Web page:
Sinn Féin cuts meeting short over Brokenshire 'waffle'
Sinn Féin says it broke off its meeting with Secretary of State James Brokenshire because all he did was "waffle, waffle, and more waffle".
Sinn Féin's northern leader Michelle O'Neill said he had still not agreed to release funds for legacy inquests.
Thursday's election ended the unionist majority at Stormont, with Sinn Féin now just one seat behind the DUP.
Talks are being held to restore the power-sharing executive, but parties have just three weeks to reach a deal.
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The five main party leaders have held a series of bilateral talks on Tuesday, as well as separate discussions with Mr Brokenshire.
Sinn Féin said it had further discussions with the secretary of state regarding money for inquests into the most controversial killings of the Troubles but that he had come to "no good conclusion".
"Some families have been waiting 45 years and this affects all victims, regardless of the perpetrators," said party leader Gerry Adams.
"They need to get those inquests under way and they have been delayed because the British refuse to give the funds."
The party also met with the DUP and further meetings were planned, said Mr Adams. He added this was an indication that issues were being tackled.
Meanwhile, the head of the Northern Ireland Civil Service, Sir Malcolm McKibbin, said one of the most difficult issues facing the administration was the absence of a budget to cover the financial year from next month.
Sir Malcolm said there was a "small window of opportunity" to allow a new executive to agree a budget and put it to the Assembly.
On Tuesday morning, DUP leader Arlene Foster met her party's freshly elected MLAs (members of the legislative assembly) and said she was "delighted" with their support.
"We have had an excellent group meeting where we had a full and open discussion around the election campaign, the result and, of course, the negotiations that are going on at the moment," she said.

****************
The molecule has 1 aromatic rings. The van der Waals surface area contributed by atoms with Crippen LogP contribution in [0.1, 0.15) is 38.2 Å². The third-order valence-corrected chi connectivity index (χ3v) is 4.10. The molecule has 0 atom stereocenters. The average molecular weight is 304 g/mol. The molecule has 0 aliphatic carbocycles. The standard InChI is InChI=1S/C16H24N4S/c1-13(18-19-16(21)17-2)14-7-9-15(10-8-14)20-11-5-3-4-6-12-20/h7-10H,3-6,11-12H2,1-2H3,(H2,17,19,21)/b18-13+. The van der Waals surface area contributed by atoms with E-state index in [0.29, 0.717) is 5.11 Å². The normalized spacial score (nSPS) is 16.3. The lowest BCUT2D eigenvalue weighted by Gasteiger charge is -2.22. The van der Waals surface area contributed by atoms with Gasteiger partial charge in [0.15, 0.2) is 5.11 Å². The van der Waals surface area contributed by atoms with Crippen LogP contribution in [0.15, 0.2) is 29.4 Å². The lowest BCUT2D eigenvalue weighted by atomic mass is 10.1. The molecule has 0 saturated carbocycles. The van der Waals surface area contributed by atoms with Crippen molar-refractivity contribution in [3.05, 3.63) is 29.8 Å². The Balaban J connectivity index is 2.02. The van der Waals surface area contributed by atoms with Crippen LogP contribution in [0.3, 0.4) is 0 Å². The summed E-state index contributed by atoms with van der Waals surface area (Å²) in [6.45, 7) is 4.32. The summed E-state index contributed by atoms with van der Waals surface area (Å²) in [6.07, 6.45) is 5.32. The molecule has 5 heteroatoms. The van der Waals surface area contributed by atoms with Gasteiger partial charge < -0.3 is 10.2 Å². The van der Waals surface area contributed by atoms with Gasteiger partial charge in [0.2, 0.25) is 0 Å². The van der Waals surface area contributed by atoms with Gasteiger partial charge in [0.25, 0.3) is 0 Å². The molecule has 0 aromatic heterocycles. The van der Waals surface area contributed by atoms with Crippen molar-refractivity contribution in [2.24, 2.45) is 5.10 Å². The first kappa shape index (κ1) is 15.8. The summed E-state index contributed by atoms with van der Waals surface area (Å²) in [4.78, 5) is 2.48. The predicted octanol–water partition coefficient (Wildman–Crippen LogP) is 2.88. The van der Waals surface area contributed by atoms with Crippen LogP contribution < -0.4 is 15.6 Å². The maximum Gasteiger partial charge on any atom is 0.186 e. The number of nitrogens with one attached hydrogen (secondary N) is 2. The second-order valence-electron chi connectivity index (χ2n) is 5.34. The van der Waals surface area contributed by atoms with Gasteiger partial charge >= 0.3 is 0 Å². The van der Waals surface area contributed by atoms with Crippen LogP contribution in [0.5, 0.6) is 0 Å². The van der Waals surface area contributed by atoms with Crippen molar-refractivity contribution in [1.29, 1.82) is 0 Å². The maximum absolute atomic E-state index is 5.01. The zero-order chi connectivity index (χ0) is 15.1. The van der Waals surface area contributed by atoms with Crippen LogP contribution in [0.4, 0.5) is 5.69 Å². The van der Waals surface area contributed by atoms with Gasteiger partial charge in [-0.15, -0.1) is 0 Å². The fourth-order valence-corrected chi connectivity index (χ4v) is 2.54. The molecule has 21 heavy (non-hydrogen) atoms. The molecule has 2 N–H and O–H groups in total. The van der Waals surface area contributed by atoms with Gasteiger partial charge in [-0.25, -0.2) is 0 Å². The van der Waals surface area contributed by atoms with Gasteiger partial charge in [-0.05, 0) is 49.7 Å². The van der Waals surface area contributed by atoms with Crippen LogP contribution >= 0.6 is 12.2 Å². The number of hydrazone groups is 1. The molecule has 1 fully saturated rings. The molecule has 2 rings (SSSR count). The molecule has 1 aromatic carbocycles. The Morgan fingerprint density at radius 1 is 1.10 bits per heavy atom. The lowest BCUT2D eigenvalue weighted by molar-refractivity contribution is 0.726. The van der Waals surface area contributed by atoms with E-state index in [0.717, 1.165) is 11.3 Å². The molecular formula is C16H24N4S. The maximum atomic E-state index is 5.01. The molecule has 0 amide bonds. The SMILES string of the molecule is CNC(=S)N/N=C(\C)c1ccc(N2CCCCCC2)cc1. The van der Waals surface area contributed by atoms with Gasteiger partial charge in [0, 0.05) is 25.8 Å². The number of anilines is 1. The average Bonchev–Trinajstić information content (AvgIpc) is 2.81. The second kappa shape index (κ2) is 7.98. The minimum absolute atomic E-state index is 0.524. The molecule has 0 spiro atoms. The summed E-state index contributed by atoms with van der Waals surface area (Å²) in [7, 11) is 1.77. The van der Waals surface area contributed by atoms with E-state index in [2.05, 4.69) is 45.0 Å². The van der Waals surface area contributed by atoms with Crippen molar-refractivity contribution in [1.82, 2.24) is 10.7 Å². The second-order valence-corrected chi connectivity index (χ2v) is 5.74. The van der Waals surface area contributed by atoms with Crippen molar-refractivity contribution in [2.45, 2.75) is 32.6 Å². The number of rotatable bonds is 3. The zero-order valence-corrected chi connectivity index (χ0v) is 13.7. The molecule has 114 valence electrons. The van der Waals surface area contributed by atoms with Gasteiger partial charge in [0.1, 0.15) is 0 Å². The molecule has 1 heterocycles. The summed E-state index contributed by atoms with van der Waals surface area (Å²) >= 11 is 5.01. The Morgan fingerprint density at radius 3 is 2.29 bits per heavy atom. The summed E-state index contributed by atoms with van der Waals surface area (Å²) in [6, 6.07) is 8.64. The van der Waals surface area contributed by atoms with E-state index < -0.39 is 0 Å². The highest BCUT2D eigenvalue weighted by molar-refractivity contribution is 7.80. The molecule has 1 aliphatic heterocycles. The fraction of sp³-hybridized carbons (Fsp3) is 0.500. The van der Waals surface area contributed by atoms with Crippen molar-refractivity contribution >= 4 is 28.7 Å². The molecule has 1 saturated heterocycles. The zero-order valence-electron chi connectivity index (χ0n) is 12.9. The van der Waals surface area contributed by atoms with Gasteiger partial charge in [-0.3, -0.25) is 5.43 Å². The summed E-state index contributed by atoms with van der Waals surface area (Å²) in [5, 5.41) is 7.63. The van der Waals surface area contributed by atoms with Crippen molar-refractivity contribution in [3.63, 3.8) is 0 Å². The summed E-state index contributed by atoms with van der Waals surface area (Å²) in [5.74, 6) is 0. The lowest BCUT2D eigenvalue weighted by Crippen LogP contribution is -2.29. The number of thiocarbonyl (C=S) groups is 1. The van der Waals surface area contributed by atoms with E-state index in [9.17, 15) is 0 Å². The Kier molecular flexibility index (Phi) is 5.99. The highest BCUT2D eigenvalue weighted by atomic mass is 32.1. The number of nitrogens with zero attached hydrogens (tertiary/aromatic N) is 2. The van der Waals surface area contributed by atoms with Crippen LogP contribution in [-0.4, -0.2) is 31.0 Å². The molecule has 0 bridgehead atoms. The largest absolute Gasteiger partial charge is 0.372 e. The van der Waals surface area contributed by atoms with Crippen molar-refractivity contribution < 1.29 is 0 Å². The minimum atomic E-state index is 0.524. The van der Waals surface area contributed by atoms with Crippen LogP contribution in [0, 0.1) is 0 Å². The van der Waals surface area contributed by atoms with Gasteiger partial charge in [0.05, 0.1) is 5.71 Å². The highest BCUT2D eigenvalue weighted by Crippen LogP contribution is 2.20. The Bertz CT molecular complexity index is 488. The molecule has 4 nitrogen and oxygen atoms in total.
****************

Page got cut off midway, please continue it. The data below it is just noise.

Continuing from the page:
She had previously denied reports that some of her party's MLAs wanted her to step down.
Mrs Foster said her party had won the election, increasing its vote in every constituency, which was a "pretty good basis to continue as leader".
Meanwhile, DUP MP Ian Paisley said the party, and unionism, must try to "make the union as attractive as we can" for voters in the future.
"We have a very attractive case at present and I have been guilty, as a unionist, of presenting it in a rough and combative way over the years when I thought it was required to do that," he told BBC Talkback.
He added that Mrs Foster had his full support.
Earlier, Lord Hain said Prime Minister Theresa May must call a summit to restore the Executive - or direct rule would be inevitable.
The former secretary of state, now a Labour member of the House of Lords, said the London and Dublin governments had "taken their eyes off the ball" and that a summit was now required "to bring all the parties together to thrash out an agreement".
But a senior government source involved in the talks told the BBC Mrs May was being regularly briefed and will have discussions with Taoiseach (Irish Prime Minister) Enda Kenny in Brussels on Thursday.
The DUP went into the election 10 seats ahead of Sinn Féin and, while it remains the largest party with 28 seats, its lead has been cut to just one seat.
Under Northern Ireland's power-sharing agreement, the government must be run by Irish nationalists and unionists together, with the largest party being invited to put forward a candidate for first minister.
Sinn Féin and the DUP now have three weeks to reach a deal and if a government cannot be formed within that time then, under law, another election can be called.
Ultimately, if no power-sharing government is formed, power could return to the UK Parliament at Westminster for the first time in a decade.